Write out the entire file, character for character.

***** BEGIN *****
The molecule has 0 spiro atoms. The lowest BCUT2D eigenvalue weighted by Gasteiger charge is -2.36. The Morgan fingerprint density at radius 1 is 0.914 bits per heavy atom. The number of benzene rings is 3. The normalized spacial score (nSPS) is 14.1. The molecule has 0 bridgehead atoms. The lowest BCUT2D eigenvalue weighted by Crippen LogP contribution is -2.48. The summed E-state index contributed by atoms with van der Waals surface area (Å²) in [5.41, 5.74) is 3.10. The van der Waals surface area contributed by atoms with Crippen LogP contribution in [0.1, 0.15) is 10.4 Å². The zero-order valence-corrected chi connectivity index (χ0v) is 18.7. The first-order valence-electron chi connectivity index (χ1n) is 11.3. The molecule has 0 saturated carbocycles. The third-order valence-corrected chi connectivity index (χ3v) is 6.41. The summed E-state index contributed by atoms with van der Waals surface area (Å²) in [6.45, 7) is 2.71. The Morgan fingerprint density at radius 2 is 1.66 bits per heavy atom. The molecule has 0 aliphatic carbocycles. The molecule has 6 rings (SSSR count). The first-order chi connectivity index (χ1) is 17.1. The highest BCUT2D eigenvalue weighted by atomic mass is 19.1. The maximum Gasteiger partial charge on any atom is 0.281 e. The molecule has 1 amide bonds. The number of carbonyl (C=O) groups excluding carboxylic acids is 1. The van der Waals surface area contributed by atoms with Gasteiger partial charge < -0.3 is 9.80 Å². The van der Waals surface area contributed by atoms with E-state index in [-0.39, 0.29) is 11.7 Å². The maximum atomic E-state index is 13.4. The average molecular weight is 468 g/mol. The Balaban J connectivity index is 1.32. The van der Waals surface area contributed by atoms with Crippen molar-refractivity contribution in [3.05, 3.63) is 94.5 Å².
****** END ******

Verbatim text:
The molecule has 0 spiro atoms. The lowest BCUT2D eigenvalue weighted by Gasteiger charge is -2.36. The Morgan fingerprint density at radius 1 is 0.914 bits per heavy atom. The number of benzene rings is 3. The normalized spacial score (nSPS) is 14.1. The molecule has 0 bridgehead atoms. The lowest BCUT2D eigenvalue weighted by Crippen LogP contribution is -2.48. The summed E-state index contributed by atoms with van der Waals surface area (Å²) in [5.41, 5.74) is 3.10. The van der Waals surface area contributed by atoms with Crippen LogP contribution in [0.1, 0.15) is 10.4 Å². The zero-order valence-corrected chi connectivity index (χ0v) is 18.7. The first-order valence-electron chi connectivity index (χ1n) is 11.3. The molecule has 0 saturated carbocycles. The third-order valence-corrected chi connectivity index (χ3v) is 6.41. The summed E-state index contributed by atoms with van der Waals surface area (Å²) in [6.45, 7) is 2.71. The Morgan fingerprint density at radius 2 is 1.66 bits per heavy atom. The molecule has 0 aliphatic carbocycles. The molecule has 6 rings (SSSR count). The first-order chi connectivity index (χ1) is 17.1. The highest BCUT2D eigenvalue weighted by atomic mass is 19.1. The maximum Gasteiger partial charge on any atom is 0.281 e. The molecule has 1 amide bonds. The number of carbonyl (C=O) groups excluding carboxylic acids is 1. The van der Waals surface area contributed by atoms with Gasteiger partial charge < -0.3 is 9.80 Å². The van der Waals surface area contributed by atoms with E-state index in [-0.39, 0.29) is 11.7 Å². The maximum atomic E-state index is 13.4. The average molecular weight is 468 g/mol. The Balaban J connectivity index is 1.32. The van der Waals surface area contributed by atoms with Crippen molar-refractivity contribution in [3.05, 3.63) is 94.5 Å².